Wednesday, March 13, 2019

on loneliness

The thing I perhaps was not prepared for when it came to losing my mom a little over a year ago was how lonely I would end up feeling. Like all the time and unceasingly.  I am still surprised at the intensity.  After all, we lived in different cities for the past twenty years, and usually only talked on the phone twice a week, Sundays and Wednesdays.   I spent occasional weeks in Rockford, a few scattered trips to Wisconsin or Mississipi with both my parents.  But the sum total of my time with her or interacting with her was actually quite small given how much time I spend doing other things--even talking to other people.  But there was a solidity in knowing she was there, and that unmooring is perhaps part of this general malaise since that feels like the worst sort of lonely.

In my times of ultimate wallowing and self-pity, usually when I'm fighting the downward spiral, I am occasionally floored by this feeling and can't breath because of it. I still have other family, obviously, and talk to my Dad twice a week, my sister randomly via messages and social media.  A best friend I see every day and a boyfriend I see every week. Other folks I interact with online or at work or in the poetry world.  A rambling mass of extended family I see on holidays and such. People I appreciate greatly, but there is still this huge, gaping hole at the center I don't quite know what to do with, let alone how one would go about filling it up  It's this part of me that freaks out when I think about how much loss is still coming my way--all of our ways.  This is the part that makes my throat ache.

I've always considered myself rather self-sufficient.  I moved to an entirely new city with only a job and an apartment and then met other people along the way--at the library, at readings, in grad school. It was a slow process, but I would never have told you in those years that I felt remotely anything like loneliness.  Since I'm sometimes in super-introvert  my social circle is smallish and mostly disparate these days--small groups of people having coalesced and drifted apart over time. I probably dated far many more people in my life than I have considered close friends.   The odd gaps where I was more single than not, I was actually a little relieved by the breather in how I spent my time and mental energies.  I might have occasionally wished for a target of my affections, but that is surface level shit compared to this. Not at all serious and usually easily remedied by some sort of action(sometimes healthy, sometimes unhealthy).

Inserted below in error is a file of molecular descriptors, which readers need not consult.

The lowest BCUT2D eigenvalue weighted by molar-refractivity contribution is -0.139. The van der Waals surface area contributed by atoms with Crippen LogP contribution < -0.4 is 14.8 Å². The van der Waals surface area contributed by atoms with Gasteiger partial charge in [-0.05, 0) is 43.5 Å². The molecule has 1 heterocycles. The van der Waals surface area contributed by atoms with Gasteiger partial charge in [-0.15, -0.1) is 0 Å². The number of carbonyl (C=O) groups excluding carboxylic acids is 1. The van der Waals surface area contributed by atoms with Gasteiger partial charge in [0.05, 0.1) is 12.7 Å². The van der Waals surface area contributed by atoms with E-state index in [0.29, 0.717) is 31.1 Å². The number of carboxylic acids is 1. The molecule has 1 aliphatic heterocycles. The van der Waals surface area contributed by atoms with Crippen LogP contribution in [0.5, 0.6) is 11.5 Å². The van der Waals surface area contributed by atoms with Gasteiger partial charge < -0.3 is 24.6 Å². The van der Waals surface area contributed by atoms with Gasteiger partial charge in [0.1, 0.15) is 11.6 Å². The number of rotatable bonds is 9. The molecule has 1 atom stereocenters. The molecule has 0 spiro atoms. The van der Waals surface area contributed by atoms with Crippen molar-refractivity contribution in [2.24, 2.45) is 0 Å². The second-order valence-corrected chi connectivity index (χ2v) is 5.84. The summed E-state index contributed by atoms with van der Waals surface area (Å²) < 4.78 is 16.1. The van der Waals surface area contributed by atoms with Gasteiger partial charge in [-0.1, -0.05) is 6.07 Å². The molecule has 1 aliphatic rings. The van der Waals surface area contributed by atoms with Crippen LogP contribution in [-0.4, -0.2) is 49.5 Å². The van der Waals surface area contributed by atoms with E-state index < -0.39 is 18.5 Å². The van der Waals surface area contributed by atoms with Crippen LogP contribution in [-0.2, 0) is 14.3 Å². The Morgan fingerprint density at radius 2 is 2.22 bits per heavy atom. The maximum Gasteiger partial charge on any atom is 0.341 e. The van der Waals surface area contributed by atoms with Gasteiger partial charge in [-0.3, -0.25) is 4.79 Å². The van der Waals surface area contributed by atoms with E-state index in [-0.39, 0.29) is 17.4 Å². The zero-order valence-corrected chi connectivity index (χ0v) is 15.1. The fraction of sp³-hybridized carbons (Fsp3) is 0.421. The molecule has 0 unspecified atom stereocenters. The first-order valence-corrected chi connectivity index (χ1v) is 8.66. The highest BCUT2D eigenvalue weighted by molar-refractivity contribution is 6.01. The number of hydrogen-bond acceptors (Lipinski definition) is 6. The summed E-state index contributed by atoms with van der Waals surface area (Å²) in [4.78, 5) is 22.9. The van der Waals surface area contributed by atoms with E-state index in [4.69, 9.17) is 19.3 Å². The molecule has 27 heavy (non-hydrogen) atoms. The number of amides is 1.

But in the time since losing my mother, I've often wondered if so much of my never feeling even a drop of loneliness was because she was always just there.  Someone who had known me my whole life.  My whole existence since conception if you think about it. . There were many things in my life I didn't share with her, mostly since I am sometimes weirdly private about some things and not others.  I'm not even sure I asked for or took much advice from her, or anything that would look to an outside like support.  I mostly didn't like to worry her---health scares, money issues,  relationship drama. And she was a record worrier by nature, so I spared her a bit on my end.  Our phone calls were mainly stories about what was going on on each end--things we'd watched on tv.  Stories about the cats. She was my perfect bitchy parlay partner on the phone and in person, and the lack of this very thing sometimes is when I miss her most acutely.  But she was also a solid presence when everything else felt very fluid and churny.  I have a good relationship with my dad, and probably have talked to him on the phone more in the last two years than I did in the previous two decades since I moved out.  Sometimes I find myself grateful for that time, because no doubt, it wouldn't have happened if she'd outlived him, her always relaying the contents to him during or after the call.  But its a different sort of dynamic.

And I feel now like maybe all that's left is to be my own solid. Or maybe more solid than I am. I'm not sure how to fix it, or if it can even be fixed, Or if things change over time. But seriously sometimes it comes out of nowhere and knocks me flat on my ass.  Maybe I dwell a bit more in the winter months when my mental health is less sound, so we'll see if I feel it less when the weather gets better.  Here's hoping...

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